The Keystone XL pipeline is a proposed pipeline construction project that would funnel crude tar sand oil from Alberta Canada to refineries along the Gulf of Mexico in Texas. As this is a construction project that is both international and revolves around environmental issues, many interested groups are involved. Environmental activists argue against the project, saying that the construction is contradictory to progressive environmental standards. Canadian Prime Minister Stephen Harper and corporation TransCanada would see the pipeline put in tomorrow and say that construction will create jobs for and attract investment to the US. Ultimately, the decision is up to President Obama and Secretary of State John F. Kerry.
To get an idea of where this pipeline is, this article from the Washington Post offers a clear image, as well as a summary of the environmental opposition to the pipeline.
“[Environmentalists] repeatedly have demanded that the State Department and President Obama deny TransCanada permission to build the pipeline, in part as a way to slow the extraction of crude from oil sands in Canada. Nebraska activists have expressed concern about oil spills from the pipeline, especially ones that could seep into the vast aquifer that supplies water for the state and others in that region.They suffered a setback last month when the State Department’s final environmental assessment concluded that the pipeline would probably not alter emissions of global greenhouse gases.”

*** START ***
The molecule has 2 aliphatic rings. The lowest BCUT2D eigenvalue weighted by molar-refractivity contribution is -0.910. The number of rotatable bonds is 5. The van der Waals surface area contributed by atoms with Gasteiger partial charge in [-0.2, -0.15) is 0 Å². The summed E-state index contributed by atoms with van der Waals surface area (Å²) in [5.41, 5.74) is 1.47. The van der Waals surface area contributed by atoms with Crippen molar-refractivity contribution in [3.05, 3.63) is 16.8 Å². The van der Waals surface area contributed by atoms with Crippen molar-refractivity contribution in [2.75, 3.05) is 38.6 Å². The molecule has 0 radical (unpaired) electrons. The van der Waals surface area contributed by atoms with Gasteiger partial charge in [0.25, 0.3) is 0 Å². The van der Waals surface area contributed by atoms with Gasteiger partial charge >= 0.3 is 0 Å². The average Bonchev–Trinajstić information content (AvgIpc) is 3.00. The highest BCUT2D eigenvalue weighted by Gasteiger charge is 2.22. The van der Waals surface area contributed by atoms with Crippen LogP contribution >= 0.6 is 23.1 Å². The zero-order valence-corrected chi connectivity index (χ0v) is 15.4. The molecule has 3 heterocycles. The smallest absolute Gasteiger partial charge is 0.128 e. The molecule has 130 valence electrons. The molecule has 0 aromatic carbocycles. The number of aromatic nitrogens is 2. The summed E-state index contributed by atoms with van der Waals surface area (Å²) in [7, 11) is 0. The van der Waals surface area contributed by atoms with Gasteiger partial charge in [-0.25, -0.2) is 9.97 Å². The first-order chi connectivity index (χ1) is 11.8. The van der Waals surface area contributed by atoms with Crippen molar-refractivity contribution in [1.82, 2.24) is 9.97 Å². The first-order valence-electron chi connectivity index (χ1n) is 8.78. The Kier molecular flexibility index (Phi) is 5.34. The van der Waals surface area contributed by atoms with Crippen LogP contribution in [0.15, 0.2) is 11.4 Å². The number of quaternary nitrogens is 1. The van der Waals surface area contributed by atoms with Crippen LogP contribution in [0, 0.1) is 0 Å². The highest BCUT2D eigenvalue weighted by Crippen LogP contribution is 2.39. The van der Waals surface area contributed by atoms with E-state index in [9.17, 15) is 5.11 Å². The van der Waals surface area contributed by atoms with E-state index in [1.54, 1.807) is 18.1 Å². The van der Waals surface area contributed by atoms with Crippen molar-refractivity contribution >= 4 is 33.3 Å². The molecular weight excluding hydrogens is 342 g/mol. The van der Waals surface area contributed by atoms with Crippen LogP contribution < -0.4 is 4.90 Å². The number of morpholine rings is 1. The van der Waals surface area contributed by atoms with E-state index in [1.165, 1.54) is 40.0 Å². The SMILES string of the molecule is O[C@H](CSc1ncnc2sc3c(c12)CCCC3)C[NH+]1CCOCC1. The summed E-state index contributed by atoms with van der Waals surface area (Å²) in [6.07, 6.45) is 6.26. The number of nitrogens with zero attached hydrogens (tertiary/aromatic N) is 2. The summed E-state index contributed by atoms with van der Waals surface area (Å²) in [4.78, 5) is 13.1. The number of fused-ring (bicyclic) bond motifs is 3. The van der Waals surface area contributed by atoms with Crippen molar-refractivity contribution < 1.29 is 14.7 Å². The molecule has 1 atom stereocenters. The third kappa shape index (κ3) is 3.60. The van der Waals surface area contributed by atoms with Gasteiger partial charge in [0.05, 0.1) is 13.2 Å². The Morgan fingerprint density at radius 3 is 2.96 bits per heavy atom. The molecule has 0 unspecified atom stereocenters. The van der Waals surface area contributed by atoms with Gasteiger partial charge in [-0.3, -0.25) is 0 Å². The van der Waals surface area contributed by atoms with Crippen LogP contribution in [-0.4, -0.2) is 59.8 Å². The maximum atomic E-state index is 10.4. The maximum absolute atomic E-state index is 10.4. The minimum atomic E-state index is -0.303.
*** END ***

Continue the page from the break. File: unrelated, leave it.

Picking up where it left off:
Obviously the State Department Environmental Assessment was a disappointment for environmental activists, as it does not support their side of the issue. In a recent development, a judge in Nebraska has declared the Keystone XL pipeline construction unconstitutional, which could further delay a final ruling on this topic.
Construction of the Keystone XL Pipeline could provide unprecedented jobs for American, but at what cost? How this issue plays out will truly be a balance of environmental standards and potential economic stimulus.